$100 million Harvard reparations pledge is not enough for 1619 Project creator Nikole Hannah-Jones

Nikole Hannah-Jones of The 1619 Project recently blasted Harvard University’s $100 million plan intended to remedy the school’s past associations with slavery.

Speaking at Harvard, Hannah-Jones called the initiative a 'joke' and said that a 'true investment would be hundreds of millions more.'

The primary author of The 1619 Project recently blasted Harvard University’s $100 million plan intended to remedy the school’s past associations with slavery.

On Tuesday, April 23, Nikole Hannah-Jones described Harvard’s $100 million “Legacy of Slavery” pledge as a “joke” during a speech at the school’s “Legacy of Slavery Symposium” in Cambridge, Massachusetts, according to The Harvard Crimson.

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In addition to her work with the controversial 1619 Project, Hannah-Jones reports on “racial injustice” for The New York Times Magazine. She also serves as the Knight Chair of Race and Journalism at Howard University. 

During her speech about Harvard’s pledge to address the effects of slavery, she called the $100 million commitment a “rounding error” and said that “no reckoning has occurred,” according to The Harvard Crimson.

“A true investment would be hundreds of millions more,” Hannah-Jones continued.

Hannah-Jones reportedly said that Harvard’s pledge was especially insufficient because of its alleged past of ignoring the problems caused by the institution of slavery.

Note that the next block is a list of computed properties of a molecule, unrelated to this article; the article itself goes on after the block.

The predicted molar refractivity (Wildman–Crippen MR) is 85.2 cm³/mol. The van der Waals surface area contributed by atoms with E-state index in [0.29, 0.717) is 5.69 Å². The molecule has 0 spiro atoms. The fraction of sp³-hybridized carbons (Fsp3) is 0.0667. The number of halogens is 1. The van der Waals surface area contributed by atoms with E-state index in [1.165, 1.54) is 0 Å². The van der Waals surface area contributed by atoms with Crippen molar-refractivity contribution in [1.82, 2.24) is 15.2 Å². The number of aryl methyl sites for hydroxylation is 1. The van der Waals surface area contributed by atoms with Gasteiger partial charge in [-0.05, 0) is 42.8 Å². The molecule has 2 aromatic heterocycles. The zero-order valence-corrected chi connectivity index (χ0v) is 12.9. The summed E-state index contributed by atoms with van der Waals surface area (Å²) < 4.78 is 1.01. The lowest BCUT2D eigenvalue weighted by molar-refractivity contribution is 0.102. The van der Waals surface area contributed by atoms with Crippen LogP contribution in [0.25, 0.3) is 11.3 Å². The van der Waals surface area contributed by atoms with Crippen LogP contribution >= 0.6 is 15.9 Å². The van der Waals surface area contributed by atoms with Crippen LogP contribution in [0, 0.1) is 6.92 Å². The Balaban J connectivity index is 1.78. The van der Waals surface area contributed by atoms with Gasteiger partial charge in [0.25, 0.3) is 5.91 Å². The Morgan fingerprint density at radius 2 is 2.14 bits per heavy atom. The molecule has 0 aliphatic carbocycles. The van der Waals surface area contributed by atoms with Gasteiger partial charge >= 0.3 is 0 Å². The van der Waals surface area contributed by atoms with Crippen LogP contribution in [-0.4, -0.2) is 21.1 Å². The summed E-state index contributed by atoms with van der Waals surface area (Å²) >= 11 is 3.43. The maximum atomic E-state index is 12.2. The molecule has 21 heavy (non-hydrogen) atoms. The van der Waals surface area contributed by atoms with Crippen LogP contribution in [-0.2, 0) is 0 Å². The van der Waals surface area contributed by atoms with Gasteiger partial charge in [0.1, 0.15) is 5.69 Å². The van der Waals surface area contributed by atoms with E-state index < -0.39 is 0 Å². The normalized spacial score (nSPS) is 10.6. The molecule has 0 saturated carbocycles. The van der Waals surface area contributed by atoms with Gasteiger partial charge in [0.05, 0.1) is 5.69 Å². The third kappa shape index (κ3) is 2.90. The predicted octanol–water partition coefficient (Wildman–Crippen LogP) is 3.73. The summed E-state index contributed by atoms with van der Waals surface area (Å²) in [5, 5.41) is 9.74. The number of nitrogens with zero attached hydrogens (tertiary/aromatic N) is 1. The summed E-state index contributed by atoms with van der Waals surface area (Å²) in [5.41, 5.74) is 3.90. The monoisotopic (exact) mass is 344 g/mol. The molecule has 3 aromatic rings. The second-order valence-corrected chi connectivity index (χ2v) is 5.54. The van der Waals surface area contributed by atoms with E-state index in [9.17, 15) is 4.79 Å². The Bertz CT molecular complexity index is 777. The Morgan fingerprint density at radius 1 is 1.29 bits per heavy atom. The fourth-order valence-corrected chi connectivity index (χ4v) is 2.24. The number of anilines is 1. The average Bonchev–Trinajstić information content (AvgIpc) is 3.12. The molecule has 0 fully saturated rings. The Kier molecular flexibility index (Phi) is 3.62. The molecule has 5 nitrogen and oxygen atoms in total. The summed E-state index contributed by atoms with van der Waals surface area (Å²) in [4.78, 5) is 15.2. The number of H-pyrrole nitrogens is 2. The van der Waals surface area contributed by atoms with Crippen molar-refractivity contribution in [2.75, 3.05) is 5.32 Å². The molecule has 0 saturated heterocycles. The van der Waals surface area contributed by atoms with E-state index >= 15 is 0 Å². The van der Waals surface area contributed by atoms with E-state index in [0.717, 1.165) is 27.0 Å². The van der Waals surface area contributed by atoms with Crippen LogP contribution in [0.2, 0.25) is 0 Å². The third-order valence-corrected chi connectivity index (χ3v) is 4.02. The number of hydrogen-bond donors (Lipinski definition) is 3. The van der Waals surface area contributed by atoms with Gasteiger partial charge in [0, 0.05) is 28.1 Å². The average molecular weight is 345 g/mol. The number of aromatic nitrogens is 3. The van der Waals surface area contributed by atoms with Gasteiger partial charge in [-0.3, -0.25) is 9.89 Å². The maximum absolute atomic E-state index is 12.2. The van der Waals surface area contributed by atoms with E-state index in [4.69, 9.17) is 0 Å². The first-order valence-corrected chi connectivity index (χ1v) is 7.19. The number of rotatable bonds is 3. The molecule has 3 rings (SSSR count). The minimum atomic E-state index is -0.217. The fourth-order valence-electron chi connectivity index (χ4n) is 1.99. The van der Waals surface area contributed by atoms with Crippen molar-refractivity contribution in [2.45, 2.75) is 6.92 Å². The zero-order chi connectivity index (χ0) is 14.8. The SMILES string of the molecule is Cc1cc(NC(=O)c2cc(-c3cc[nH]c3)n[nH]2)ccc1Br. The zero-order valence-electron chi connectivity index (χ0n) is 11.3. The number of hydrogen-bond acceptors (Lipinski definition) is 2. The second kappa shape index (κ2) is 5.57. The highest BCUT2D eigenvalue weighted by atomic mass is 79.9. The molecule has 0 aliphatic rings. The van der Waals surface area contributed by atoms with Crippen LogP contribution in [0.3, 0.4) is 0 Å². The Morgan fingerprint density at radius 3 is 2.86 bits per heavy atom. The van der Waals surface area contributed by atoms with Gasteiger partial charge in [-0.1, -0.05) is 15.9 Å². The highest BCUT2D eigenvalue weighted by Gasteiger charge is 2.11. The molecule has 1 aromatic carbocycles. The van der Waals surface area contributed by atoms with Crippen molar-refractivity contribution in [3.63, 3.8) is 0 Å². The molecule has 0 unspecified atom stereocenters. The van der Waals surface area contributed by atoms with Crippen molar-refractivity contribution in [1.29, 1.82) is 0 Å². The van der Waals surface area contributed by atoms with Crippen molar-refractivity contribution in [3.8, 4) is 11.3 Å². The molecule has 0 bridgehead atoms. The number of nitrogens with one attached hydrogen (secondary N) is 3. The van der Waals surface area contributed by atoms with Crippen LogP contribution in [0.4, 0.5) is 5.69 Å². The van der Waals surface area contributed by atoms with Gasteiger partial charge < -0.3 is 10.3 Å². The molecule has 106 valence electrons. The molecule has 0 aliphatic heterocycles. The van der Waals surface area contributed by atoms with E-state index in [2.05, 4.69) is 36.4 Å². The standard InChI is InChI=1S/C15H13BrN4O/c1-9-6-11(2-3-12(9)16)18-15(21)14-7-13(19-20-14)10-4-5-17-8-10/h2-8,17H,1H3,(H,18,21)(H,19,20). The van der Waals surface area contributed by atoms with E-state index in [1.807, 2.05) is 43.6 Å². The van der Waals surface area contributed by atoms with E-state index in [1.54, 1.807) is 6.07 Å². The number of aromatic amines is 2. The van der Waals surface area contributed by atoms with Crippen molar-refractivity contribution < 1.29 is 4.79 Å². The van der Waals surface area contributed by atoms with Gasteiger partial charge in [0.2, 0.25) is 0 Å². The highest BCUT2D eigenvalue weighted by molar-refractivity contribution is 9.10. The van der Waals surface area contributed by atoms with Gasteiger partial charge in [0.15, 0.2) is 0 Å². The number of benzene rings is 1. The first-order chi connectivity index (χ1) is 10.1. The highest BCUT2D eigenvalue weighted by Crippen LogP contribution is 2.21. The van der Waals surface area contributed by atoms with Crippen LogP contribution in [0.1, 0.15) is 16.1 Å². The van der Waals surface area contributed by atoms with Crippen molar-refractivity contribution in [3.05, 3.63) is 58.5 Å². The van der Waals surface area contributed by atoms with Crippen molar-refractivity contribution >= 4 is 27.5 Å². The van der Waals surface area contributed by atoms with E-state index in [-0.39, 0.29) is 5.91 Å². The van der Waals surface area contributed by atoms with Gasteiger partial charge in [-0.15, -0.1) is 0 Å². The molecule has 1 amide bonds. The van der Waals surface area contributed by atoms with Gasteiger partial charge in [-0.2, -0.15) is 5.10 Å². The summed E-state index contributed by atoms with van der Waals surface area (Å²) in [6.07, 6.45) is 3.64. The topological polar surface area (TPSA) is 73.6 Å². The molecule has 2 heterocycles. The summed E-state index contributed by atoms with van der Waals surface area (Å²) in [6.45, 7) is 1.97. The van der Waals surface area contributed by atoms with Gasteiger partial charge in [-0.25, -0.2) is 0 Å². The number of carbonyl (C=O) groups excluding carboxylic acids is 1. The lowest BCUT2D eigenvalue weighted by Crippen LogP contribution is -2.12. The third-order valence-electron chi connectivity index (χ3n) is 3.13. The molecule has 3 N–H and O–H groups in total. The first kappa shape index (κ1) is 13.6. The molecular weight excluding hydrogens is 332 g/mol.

In an interview with the Crimson, the author explained that she also was concerned about where the money was being spent, and whether it was actually being used to effectively counter the perceived aftereffects of slavery.

“If you are serious about an acknowledgement and trying to make repair, transparency is the number one thing because why would people trust an institution with this history to do the right thing,” she argued, according to the Crimson.

Hannah-Jones also apparently contended that buildings dedicated to historical figures with any connections to slavery should be altered.

“Absolutely these should be renamed,” Hannah-Jones reportedly stated. “We have to say that we are not going to hold up people who were engaged in one of the worst human rights atrocities in the history of the world.”

Hannah-Jones concluded her speech by advocating for a “lineage-based affirmative action program” and for there to be a “substantial sum” of Harvard’s endowment donated to historically black colleges, the Crimson noted.

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She is said to have also blasted the Supreme Court’s landmark 2023 decision against affirmative action as being overly broad.

“They’re using that law to sue every type of program that even mentions race,” Hannah-Jones reportedly argued. “We have to be beyond that. We have to be demanding more.”

Last year, Hannah-Jones was openly critical of the court’s ruling when she suggested that an “elite, white majority” were undoing “half-hearted affirmative action efforts” to redress the “racial exclusion against Black people.”

Campus Reform has contacted Harvard University and Nikole Hannah-Jones for comment. This article will be updated accordingly.